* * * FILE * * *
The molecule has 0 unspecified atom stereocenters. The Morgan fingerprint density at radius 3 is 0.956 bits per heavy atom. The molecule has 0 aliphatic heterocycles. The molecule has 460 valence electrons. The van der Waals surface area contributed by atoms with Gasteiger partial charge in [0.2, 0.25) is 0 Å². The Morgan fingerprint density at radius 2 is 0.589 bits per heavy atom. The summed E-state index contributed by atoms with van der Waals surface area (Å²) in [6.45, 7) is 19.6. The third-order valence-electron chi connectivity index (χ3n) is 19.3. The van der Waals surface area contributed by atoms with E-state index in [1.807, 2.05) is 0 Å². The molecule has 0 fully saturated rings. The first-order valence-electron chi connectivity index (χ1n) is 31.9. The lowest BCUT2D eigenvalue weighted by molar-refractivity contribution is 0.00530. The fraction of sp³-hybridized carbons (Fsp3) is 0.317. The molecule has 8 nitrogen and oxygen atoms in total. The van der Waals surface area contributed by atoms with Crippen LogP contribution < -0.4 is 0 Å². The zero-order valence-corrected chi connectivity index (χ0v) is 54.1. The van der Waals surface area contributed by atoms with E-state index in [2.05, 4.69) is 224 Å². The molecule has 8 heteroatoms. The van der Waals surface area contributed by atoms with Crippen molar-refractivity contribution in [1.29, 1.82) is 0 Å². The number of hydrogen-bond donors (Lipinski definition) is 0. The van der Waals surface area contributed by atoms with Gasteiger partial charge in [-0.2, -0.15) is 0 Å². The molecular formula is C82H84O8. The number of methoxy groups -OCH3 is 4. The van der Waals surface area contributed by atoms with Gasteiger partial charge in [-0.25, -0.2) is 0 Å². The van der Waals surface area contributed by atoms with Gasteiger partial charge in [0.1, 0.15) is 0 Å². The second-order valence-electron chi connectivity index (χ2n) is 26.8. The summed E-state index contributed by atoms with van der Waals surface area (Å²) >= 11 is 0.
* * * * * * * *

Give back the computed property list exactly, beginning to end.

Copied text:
The molecule has 0 unspecified atom stereocenters. The Morgan fingerprint density at radius 3 is 0.956 bits per heavy atom. The molecule has 0 aliphatic heterocycles. The molecule has 460 valence electrons. The van der Waals surface area contributed by atoms with Gasteiger partial charge in [0.2, 0.25) is 0 Å². The Morgan fingerprint density at radius 2 is 0.589 bits per heavy atom. The summed E-state index contributed by atoms with van der Waals surface area (Å²) in [6.45, 7) is 19.6. The third-order valence-electron chi connectivity index (χ3n) is 19.3. The van der Waals surface area contributed by atoms with E-state index in [1.807, 2.05) is 0 Å². The molecule has 0 fully saturated rings. The first-order valence-electron chi connectivity index (χ1n) is 31.9. The lowest BCUT2D eigenvalue weighted by molar-refractivity contribution is 0.00530. The fraction of sp³-hybridized carbons (Fsp3) is 0.317. The molecule has 8 nitrogen and oxygen atoms in total. The van der Waals surface area contributed by atoms with Crippen LogP contribution < -0.4 is 0 Å². The zero-order valence-corrected chi connectivity index (χ0v) is 54.1. The van der Waals surface area contributed by atoms with E-state index in [2.05, 4.69) is 224 Å². The molecule has 8 heteroatoms. The van der Waals surface area contributed by atoms with Crippen molar-refractivity contribution in [1.29, 1.82) is 0 Å². The number of hydrogen-bond donors (Lipinski definition) is 0. The van der Waals surface area contributed by atoms with Gasteiger partial charge in [-0.2, -0.15) is 0 Å². The molecular formula is C82H84O8. The number of methoxy groups -OCH3 is 4. The van der Waals surface area contributed by atoms with Gasteiger partial charge in [-0.25, -0.2) is 0 Å². The van der Waals surface area contributed by atoms with Gasteiger partial charge in [0.1, 0.15) is 0 Å². The second-order valence-electron chi connectivity index (χ2n) is 26.8. The summed E-state index contributed by atoms with van der Waals surface area (Å²) >= 11 is 0.